Manufacturing activity gained pace in November but as firms sharply cut operating costs, jobs losses were reported for the first time in 20 months, said a monthly global survey released on Monday.
The widely tracked Nikkei India manufacturing Purchase Managers’ Index (PMI) rose to 51.2 in November from October’s figure of 50.6, which was a two-year low. In PMI parlance, a print above 50 means expansion, while a score below that denotes contraction.
However, the upturn remained subdued compared to earlier, while growth rates for new orders and production were modest. As a result, more firms reported that they have had to resort to layoffs.
“A number of companies indicated that workloads had been managed by existing staff, while others cited the non-replacement of retirees and non-renewal of temporary contracts,” said the PMI survey.
To tighten their belts, firms also scaled back on input purchasing — which declined for the fourth month. Subsequently, stocks of purchases continued to fall for the fourth straight month. Rates of contraction for both input buying and inventories were marginal.
Holdings of manufactured goods also declined, with the pace of depletion being solid in spite of softening from October.
Consumer goods provided the main impetus to overall growth, while the intermediate goods category returned to expansion territory. Conversely, there was a solid deterioration in operating conditions at capital-goods makers.
Manufacturing production increased only moderately in November, albeit at a quicker rate than October’s two-year low.
Growth was supported by the launch of new products and better demand, though restrained by competitive pressures and unstable market conditions, the survey said. It also pointed out total sales increased for the twenty-fifth month in a row, with growth strengthening from October’s recent low.
Some firms were able to secure new work amid successful marketing and strengthening demand, but others struggled in the face of competitive conditions, a challenging economic situation and troubles in the automotive sector.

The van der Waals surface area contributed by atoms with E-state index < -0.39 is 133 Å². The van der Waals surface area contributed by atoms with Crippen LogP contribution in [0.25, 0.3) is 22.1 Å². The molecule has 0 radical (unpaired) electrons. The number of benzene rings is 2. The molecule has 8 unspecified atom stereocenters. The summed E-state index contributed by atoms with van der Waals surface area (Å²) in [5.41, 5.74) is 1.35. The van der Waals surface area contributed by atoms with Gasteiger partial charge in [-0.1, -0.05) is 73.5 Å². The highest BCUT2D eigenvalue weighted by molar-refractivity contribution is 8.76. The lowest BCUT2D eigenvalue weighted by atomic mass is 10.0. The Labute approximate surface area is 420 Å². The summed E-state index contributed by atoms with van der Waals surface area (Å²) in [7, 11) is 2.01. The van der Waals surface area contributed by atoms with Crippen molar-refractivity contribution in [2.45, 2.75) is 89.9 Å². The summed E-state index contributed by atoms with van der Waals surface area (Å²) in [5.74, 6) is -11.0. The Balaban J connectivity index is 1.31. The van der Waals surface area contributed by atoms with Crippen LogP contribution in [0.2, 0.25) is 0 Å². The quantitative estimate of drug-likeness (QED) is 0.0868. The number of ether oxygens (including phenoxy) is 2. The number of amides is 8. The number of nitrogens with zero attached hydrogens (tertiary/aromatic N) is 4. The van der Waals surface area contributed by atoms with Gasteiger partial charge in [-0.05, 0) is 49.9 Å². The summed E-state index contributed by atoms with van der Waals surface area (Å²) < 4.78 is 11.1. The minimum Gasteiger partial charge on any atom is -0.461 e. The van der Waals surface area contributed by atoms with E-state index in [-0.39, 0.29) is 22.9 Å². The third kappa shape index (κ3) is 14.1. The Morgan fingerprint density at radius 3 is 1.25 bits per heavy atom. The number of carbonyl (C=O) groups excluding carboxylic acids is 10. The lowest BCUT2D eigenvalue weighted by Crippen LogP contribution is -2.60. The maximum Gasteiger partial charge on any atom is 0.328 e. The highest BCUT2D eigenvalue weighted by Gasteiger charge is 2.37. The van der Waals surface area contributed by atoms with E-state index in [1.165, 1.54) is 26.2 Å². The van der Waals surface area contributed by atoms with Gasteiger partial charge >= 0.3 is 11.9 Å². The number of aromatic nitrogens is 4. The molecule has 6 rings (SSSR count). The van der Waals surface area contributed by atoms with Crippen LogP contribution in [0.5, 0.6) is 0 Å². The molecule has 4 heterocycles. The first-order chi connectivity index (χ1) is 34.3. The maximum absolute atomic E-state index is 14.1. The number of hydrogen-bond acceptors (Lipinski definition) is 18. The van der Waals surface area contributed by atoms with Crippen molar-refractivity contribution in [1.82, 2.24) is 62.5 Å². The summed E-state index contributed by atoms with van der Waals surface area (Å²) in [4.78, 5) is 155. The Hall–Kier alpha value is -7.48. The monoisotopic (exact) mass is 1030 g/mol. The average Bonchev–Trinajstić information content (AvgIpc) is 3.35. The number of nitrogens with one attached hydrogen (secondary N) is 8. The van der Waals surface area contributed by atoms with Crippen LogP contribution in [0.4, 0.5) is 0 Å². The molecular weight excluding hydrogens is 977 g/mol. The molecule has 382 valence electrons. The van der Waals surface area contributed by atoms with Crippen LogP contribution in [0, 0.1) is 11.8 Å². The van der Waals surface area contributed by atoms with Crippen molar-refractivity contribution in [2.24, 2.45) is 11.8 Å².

Manufacturers were partly helped by external markets, as signalled by a further expansion in international sales. The increase in exports was slight, however, and among the weakest over the past year-and-a-half.
“PMI data continued to show a lack of inflationary pressures in the sector, which, combined with slow economic growth, suggests that the RBI (Reserve Bank of India) will likely extend its accommodative policy stance and further reduce the benchmark interest rate during December,” said Pollyanna de Lima, principal economist at IHS Markit.
Business sentiment strengthened in November, with panel members expecting advertising efforts and product diversification to support output growth in the year ahead. That said, the Future Output Index was well below its average, as a number of firms were concerned about the state of the economy.
On the prices front, both input cost inflation and output charges saw marginal increases. Both have been moderating in the current fiscal year.
In neighbouring China, PMI data for November signalled a “further modest improvement” in the health of its manufacturing sector. This was attributed to “solid increases” in output and new business. Employment in the sector also remained broadly stable, the survey added.